"Repentance is looking at the way you have been living -- at what you have been drawing upon, at your dependence upon the old life -- and changing your mind. That is what repentance means. To repent means to stop thinking and acting and living the way you have been. Instead, step out in faith. Trust the living Lord who is in you to operate through you, and venture out, move out! The Christian life is intended to be exciting, compelling, always interesting, always different, always lived on the verge of adventure and danger. That is why it must be characterized by faith. So, you see, there are the two basic steps, and you must take them over and over again. The way you begin the Christian life is to repent and believe. And that also constitutes your walk through the Christian life. A walk is more than a single step. When faced with a situation, you should take the first step and repent, think through the old way of life and say to yourself, 'I've been going at this the wrong way.' But that is not yet a walk. You must take the next step and believe, have faith, trust in the work of God in you. Then, on the next occasion that comes, you go through the same procedure over again -- you repent, and then believe -- repent and believe -- repent and believe -- and you are walking! That is what the Christian life is all about. In every circumstance, every situation, this is the two-fold way by which the Christian lives in the power of a living God: repent and believe."--Ray C. Stedman, http://raystedman.org/acts/0444.html.

Can it be said of churches today that they have a program in place to insure that the membership comes to know the entire Bible thoroughly in, say, five years? The Number One calling of the church is to communicate a full, well-rounded body of Biblical knowledge to each generation. Jude felt this urgent need in the First Century. "Beloved, being very eager to write to you of our common salvation, I found it necessary to write appealing to you to contend for the faith which was once for all delivered to the saints."

Today we are inundated with secular and pagan knowledge, with news trivia and information of only ephemeral value. But people all around us, and probably the majority of our fellow-Christians, are starving in spirit because of a dearth of the life-giving Word of God going forth in the land.

The Apostle Peter outlines a day by day plan for Christians. It involves growing in the knowledge of God, and applying that newly-gained knowledge on a continuing basis (because truth not acted upon is lost). "God's divine power has granted to us all things that pertain to life and godliness, through the knowledge of him who called us to his own glory and excellence, by which he has granted to us his precious and very great promises, that through these you may escape from the corruption that is in the world because of lust, and become partakers of the divine nature. For this very reason make every effort to supplement your faith with virtue, and virtue with knowledge, and knowledge with self-control, and self-control with steadfastness, and steadfastness with godliness, and godliness with brotherly affection, and brotherly affection with love. For if these things are yours and abound, they keep you from being ineffective or unfruitful in the knowledge of our Lord Jesus Christ. For whoever lacks these things is blind and shortsighted and has forgotten that he was cleansed from his old sins. Therefore, brethren, be the more zealous to confirm your call and election, for if you do this you will never fall; so there will be richly provided for you an entrance into the eternal kingdom of our Lord and Savior Jesus Christ." (2 Peter 1:3-11) (Commentary: http://ldolphin.org/Eightfld.html)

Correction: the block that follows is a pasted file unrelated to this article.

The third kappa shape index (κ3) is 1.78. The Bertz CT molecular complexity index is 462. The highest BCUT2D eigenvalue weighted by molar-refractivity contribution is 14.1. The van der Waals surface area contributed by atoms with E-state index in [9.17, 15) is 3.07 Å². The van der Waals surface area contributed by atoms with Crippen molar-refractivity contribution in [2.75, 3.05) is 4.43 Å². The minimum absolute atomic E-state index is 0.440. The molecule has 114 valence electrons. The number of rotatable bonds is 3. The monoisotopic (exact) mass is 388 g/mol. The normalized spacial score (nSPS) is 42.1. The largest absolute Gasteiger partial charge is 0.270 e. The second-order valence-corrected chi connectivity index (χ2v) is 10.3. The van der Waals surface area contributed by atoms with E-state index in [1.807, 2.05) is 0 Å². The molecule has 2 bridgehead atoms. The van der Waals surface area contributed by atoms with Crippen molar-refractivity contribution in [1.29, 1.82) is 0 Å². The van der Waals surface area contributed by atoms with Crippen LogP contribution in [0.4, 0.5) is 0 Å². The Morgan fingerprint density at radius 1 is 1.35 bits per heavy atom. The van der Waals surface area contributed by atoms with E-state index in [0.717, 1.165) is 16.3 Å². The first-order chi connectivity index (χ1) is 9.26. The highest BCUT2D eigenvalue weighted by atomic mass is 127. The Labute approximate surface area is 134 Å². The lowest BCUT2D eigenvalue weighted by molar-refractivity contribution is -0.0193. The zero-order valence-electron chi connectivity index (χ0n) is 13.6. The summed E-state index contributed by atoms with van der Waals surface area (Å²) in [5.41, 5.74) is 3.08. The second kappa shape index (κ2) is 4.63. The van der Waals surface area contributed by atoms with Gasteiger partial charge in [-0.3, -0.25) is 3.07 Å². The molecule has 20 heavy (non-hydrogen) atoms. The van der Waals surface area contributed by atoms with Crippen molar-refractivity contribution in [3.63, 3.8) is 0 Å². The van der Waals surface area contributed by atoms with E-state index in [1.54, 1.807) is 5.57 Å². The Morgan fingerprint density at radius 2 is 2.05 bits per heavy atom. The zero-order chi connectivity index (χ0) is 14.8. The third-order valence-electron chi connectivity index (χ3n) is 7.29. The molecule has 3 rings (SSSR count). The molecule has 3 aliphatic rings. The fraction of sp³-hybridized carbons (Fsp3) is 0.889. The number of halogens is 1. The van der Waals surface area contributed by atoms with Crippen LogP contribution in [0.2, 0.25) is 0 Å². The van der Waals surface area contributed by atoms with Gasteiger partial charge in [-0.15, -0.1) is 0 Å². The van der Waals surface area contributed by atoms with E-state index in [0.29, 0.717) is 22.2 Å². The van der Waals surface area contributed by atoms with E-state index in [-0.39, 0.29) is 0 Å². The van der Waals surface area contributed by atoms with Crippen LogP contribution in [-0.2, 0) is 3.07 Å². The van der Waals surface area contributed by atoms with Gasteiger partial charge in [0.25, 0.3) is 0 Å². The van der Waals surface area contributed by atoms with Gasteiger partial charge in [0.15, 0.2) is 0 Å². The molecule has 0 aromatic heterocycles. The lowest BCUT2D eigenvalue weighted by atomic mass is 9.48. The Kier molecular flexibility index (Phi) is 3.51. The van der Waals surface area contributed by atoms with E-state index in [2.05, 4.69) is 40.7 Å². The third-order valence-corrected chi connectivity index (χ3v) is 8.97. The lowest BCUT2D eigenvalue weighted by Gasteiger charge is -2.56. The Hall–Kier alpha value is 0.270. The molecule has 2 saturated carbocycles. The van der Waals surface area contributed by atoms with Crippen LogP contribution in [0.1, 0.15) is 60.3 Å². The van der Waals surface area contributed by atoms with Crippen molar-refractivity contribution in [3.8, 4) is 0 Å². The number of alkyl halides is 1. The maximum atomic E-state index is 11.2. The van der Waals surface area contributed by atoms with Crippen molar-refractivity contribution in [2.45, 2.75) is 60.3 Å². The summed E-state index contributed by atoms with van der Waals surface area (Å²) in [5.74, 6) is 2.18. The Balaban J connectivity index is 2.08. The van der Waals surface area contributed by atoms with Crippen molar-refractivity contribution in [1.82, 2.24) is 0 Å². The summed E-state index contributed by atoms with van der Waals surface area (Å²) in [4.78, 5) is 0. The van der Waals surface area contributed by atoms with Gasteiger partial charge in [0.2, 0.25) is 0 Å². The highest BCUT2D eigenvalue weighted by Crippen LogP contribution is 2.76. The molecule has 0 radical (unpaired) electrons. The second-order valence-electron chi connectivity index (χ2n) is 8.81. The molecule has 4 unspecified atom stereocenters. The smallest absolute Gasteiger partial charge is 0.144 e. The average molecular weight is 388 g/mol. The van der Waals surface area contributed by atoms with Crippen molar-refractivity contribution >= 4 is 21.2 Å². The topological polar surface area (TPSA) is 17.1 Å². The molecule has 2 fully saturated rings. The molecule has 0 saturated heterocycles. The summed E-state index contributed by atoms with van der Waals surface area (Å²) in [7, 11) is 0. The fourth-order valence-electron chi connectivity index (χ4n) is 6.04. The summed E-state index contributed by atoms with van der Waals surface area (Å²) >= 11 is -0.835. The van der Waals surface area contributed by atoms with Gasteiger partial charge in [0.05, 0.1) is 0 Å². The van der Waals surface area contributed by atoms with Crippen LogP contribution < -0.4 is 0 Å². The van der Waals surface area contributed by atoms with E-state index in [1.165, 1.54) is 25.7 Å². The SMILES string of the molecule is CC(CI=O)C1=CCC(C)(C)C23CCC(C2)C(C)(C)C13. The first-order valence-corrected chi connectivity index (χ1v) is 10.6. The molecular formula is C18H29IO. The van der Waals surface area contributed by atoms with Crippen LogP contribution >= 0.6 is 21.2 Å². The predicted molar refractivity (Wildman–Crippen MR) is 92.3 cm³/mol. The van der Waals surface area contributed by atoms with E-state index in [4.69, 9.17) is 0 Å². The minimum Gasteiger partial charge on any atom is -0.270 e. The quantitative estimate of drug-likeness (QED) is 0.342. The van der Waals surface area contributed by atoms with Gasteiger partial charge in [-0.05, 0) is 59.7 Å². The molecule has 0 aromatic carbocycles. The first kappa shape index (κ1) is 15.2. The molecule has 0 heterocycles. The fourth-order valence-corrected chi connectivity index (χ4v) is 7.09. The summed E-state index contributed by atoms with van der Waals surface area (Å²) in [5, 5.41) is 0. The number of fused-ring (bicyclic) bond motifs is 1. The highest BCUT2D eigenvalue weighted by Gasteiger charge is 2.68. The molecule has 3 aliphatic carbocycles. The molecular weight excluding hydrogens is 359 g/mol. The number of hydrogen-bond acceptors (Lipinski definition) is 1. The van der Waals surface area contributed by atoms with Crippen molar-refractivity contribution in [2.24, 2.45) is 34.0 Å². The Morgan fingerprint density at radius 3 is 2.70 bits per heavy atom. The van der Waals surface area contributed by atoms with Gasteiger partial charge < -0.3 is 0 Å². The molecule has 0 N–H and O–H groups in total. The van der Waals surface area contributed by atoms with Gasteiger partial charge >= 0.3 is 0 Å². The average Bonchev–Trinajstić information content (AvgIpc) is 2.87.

Conclusions:

The above considerations lead me to believe the local church should radically reform what has traditionally called the "Sunday School Hour." I suggest replacing the main (sacrosanct) Sunday morning "worship" service with a Body Life hour. Drop the Sunday morning sermon and move the teaching work of the church to Sunday School classes. Offer enough Sunday school Bible electives so that members of the church can get a thorough grounding in the entire Bible in five years or less. Most churches have more than enough good staff people and/or informed, spiritually gifted members to teach half-a-dozen or more solid Bible classes every Sunday morning. Next, take a survey of the congregation every five years to assess the Biblical literacy levels and then adjust the teaching curriculum accordingly.

Hear the word of the LORD, O people of Israel; for the LORD has a controversy with the inhabitants of the land. There is no faithfulness or kindness, and no knowledge of God in the land; there is swearing, lying, killing, stealing, and committing adultery; they break all bounds and murder follows murder. Therefore the land mourns, and all who dwell in it languish, and also the beasts of the field, and the birds of the air; and even the fish of the sea are taken away. Yet let no one contend, and let none accuse, for with you is my contention, O priest. You shall stumble by day, the prophet also shall stumble with you by night; and I will destroy your mother. My people are destroyed for lack of knowledge(Hosea 4:1-6)